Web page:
Women’s Basketball tends to be a forgotten aspect of the sports world. One person who has huge potential to be a pioneer is the Head Coach of the South Carolina Women’s Basketball team Dawn Staley. The University of South Carolina Board of Trustees approved a historic seven-year, $22.4 million contract extension for women’s basketball coach Dawn Staley. South Carolina announced Staley’s base salary will be “$1 million per year with outside compensation starting at $1.9 million in the first year and escalating by $100,000 per year thereafter.” The head coach’s 2021-22 compensation “begins at $2.9 million with the final year topping out at $3.5 million,” per the school.
Launching South Carolina into the national spotlight along with Women’s Basketball, Dawn Staley has made the Gamecocks a mainstay in the battle for SEC and national championships. Under her leadership, the Gamecocks have reached many firsts – National Championship, NCAA Final Fours, No. 1 rankings, SEC regular-season and tournament titles, SEC Player of the Year, National Player of the Year, WNBA No. 1 draft pick, and No. 1 recruiting classes – to name the most notable.
Staley graduated from the University of Virginia in 1992 with a Bachelor’s Degree in Communication Studies. She played for the Virginia women’s basketball team and was named Rookie of the Year in 1989. She went on to lead the team to three NCAA Tournament Final Four appearances and was named the Most Outstanding Player of the tournament in 1991. She was also named National Player of the Year twice, in 1991 and 1992, and was named an All-American for three consecutive years from 1990-1992. She has since been inducted into Virginia’s Hall of Fame in 2008 for the years of hard work and talent that she brought to the court. That’s just a little background on who the Gamecocks extended.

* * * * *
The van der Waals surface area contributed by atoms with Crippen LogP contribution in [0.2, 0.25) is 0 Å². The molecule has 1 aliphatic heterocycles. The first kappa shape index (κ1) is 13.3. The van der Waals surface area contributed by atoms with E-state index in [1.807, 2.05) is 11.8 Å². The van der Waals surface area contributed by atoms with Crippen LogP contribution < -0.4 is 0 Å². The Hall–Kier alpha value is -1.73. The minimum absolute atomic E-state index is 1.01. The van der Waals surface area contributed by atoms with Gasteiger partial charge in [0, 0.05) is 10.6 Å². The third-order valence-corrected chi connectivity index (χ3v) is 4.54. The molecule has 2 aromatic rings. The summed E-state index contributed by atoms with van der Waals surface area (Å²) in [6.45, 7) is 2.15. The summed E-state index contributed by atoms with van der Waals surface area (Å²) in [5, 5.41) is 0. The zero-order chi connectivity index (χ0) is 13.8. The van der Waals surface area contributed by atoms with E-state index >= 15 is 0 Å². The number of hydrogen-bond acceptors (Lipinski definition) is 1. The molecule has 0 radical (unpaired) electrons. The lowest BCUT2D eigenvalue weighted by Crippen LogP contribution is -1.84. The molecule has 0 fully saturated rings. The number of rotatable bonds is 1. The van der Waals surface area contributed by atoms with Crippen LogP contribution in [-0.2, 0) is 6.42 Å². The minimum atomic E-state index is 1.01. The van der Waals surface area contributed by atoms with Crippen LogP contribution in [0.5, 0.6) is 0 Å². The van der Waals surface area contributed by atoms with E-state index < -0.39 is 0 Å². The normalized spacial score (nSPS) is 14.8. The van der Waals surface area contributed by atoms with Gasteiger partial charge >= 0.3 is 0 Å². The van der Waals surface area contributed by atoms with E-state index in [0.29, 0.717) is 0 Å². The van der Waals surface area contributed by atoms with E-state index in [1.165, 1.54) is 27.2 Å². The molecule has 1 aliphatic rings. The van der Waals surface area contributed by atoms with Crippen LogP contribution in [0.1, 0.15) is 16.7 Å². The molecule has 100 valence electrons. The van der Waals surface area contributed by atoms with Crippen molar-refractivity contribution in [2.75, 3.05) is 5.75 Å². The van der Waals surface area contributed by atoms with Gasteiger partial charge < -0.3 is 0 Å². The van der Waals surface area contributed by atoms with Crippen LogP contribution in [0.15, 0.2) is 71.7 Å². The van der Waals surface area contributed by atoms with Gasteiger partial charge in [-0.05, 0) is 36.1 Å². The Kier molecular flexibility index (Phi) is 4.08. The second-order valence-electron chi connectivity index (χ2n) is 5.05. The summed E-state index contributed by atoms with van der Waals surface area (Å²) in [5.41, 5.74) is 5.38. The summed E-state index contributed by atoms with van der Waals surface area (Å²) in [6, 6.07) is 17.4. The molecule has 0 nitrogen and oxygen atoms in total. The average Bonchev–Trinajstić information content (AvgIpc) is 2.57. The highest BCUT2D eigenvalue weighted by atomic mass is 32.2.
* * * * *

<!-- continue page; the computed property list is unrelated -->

Other accomplishments under Coach Staley’s 13 seasons include a 2017 NCAA National Championship, Three NCAA Final Fours in the last six tournaments (2015, 2017, 2021), Ranking in the AP Top 25 every week since Dec. 10, 2012, including 95 weeks in the top five, nine 25-win seasons, including four 30-win campaigns led by a school-record 34 victories in 2014-15.
This is just a small piece of a bigger picture. The spotlight needs to be shined on these women as they can be pioneers for women’s equality outside of sports. All it takes is more exposure to the world.
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